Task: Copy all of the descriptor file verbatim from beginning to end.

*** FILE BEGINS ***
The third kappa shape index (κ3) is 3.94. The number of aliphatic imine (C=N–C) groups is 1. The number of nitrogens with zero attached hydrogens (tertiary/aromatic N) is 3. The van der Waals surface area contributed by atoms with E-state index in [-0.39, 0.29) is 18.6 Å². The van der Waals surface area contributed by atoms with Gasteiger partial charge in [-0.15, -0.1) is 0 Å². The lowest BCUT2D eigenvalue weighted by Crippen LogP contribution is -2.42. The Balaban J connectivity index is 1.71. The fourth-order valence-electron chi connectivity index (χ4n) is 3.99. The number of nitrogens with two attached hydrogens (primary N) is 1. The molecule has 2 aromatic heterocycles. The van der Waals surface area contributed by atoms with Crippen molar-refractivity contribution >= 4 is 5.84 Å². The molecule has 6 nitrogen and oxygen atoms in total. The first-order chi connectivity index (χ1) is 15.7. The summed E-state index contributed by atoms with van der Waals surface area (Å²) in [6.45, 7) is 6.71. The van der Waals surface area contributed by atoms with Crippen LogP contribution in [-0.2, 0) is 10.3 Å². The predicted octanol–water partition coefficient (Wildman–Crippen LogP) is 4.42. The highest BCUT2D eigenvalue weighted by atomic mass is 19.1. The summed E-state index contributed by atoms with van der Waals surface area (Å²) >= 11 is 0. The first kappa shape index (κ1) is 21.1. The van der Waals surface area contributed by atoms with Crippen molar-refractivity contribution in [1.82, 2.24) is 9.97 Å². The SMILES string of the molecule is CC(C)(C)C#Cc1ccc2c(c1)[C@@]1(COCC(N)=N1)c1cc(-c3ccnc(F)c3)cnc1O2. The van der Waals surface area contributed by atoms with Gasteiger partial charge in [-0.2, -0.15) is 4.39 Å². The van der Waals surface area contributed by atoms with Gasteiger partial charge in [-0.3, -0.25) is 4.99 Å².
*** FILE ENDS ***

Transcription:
The third kappa shape index (κ3) is 3.94. The number of aliphatic imine (C=N–C) groups is 1. The number of nitrogens with zero attached hydrogens (tertiary/aromatic N) is 3. The van der Waals surface area contributed by atoms with E-state index in [-0.39, 0.29) is 18.6 Å². The van der Waals surface area contributed by atoms with Gasteiger partial charge in [-0.15, -0.1) is 0 Å². The lowest BCUT2D eigenvalue weighted by Crippen LogP contribution is -2.42. The Balaban J connectivity index is 1.71. The fourth-order valence-electron chi connectivity index (χ4n) is 3.99. The number of nitrogens with two attached hydrogens (primary N) is 1. The molecule has 2 aromatic heterocycles. The van der Waals surface area contributed by atoms with Crippen molar-refractivity contribution >= 4 is 5.84 Å². The molecule has 6 nitrogen and oxygen atoms in total. The first-order chi connectivity index (χ1) is 15.7. The summed E-state index contributed by atoms with van der Waals surface area (Å²) in [6.45, 7) is 6.71. The van der Waals surface area contributed by atoms with Crippen LogP contribution in [-0.2, 0) is 10.3 Å². The predicted octanol–water partition coefficient (Wildman–Crippen LogP) is 4.42. The highest BCUT2D eigenvalue weighted by atomic mass is 19.1. The summed E-state index contributed by atoms with van der Waals surface area (Å²) >= 11 is 0. The first kappa shape index (κ1) is 21.1. The van der Waals surface area contributed by atoms with Crippen molar-refractivity contribution in [1.82, 2.24) is 9.97 Å². The SMILES string of the molecule is CC(C)(C)C#Cc1ccc2c(c1)[C@@]1(COCC(N)=N1)c1cc(-c3ccnc(F)c3)cnc1O2. The van der Waals surface area contributed by atoms with Gasteiger partial charge in [-0.2, -0.15) is 4.39 Å². The van der Waals surface area contributed by atoms with Gasteiger partial charge in [-0.3, -0.25) is 4.99 Å².